Charismatic Authority: Jonestown & Fundamentalism

Charismatic Authority: Jonestown & Fundamentalism

Tuesday, January 19, 2021

Looking for research assistance or web content?

-Help-

Understanding the Social Conditions that Allow Them to Flourish

The prevalence of charismatic leaders runs counter to the view of situations such as Jonestown, where 918 members of the People’s Temple died, as outliers or situations that could never occur again. Social changes or alterations in social conditions can make leaders less or more charismatic depending upon the type of changes. Often people cite how Adolf Hitler was an extremely charismatic man but it is hard to contextualize this charisma in the modern age. It is difficult to believe that this person could incite such violence until the social condition is understood; specifically, education in Germany before the Nazi era.

In the short story “Learning What Was Never Taught” by Sabine Reichel one can begin to understand that the proliferation of Nazism was a result of a serious flaw in the education system that existed in Germany during this era. Reichel, raised in the aftermath of Nazi Germany, recounts her teacher’s view of what allowed the Nazi’s to rise. “My own generation and my students lived in a very strict and conformist structure which existed much earlier than 1933…Today, it wouldn’t be possible to stand in front of a class in uniform and in all seriousness talk about racial theory. The students would die laughing” (Hirschberg & Hirschberg, 2009, pg. 196). This view reflects an inherent danger in an education system too conformist in nature because it may limit having an independent mind or critical view of ideas. This idea is echoed by Bassam Tibi, in the book The Challenge of Fundamentalism. Tibi relates that Islamic fundamentalism has stifled learning in Middle Eastern institutions by removing critical thought and independent thinking. “One of the major processes addressed in this book is that Islamic (and other) fundamentalists, in their vision of “remaking the world,” reclaim not only the sciences, the family, and education” (Tibi, 1998). Reichel and Tibi both show that if conditions are serving to the purpose of charismatic leaders than it is very possible for these leaders to take advantage of minds that are accepting.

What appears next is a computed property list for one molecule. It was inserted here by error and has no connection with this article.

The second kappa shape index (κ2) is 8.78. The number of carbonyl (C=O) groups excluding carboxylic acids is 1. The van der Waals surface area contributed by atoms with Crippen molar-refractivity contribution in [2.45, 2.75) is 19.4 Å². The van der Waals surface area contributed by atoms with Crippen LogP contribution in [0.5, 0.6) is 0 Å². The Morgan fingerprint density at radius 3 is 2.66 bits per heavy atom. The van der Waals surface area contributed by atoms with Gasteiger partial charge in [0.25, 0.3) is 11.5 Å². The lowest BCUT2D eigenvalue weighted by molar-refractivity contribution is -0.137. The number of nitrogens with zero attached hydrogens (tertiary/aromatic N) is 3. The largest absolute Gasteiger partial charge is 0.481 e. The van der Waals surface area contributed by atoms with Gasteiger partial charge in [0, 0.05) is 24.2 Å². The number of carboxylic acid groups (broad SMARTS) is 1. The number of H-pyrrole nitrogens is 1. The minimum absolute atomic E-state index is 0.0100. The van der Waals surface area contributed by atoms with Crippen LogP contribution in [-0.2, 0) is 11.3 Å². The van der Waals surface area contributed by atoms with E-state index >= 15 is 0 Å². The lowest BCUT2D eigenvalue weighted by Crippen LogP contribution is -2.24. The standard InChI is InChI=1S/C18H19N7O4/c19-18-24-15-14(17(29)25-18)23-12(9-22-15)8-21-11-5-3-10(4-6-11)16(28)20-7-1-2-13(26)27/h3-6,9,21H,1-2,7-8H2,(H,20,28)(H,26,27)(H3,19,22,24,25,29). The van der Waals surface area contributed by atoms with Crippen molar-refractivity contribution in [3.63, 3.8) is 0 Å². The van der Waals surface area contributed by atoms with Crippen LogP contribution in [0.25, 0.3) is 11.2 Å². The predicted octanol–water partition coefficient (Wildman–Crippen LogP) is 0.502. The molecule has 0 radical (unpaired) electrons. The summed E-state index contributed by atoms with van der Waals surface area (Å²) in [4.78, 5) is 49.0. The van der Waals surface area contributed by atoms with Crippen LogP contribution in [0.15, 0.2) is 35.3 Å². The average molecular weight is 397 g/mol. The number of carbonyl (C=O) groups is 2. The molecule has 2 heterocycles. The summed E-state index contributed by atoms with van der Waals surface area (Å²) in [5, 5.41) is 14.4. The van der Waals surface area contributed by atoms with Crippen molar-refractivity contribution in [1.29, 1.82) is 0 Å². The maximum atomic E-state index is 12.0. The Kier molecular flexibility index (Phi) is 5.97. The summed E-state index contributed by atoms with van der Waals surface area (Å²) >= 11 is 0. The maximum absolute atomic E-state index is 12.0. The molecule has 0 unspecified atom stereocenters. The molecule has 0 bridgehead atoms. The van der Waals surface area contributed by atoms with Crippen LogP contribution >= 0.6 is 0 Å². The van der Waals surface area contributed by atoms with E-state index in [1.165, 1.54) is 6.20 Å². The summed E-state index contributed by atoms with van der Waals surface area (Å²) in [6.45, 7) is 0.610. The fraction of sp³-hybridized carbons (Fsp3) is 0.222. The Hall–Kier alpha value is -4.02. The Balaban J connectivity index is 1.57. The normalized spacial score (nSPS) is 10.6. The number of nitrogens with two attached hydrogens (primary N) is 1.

References

Hirschberg, S., & Hirschberg, T. (2009). The millenium reader. (5 ed., p. 191). Upper Saddle River, NJ: McGraw Hill Company.

Tibi, Bassam. The Challenge of Fundamentalism: Political Islam and the New World Disorder. Berkeley, Calif London: University of California Press, c1998 1998.

Photo By Fielding McGehee and Rebecca Moore - Photo Courtesy of The Jonestown report, CC BY-SA 3.0

~Citation~

Vincent Triola. Tue, Jan 19, 2021. Charismatic Authority: Jonestown & Fundamentalism Retrieved from https://vincenttriola.com/blogs/ten-years-of-academic-writing/charismatic-authority-jonestown-fundamentalism

Need similar articles?

Leadership | Sociology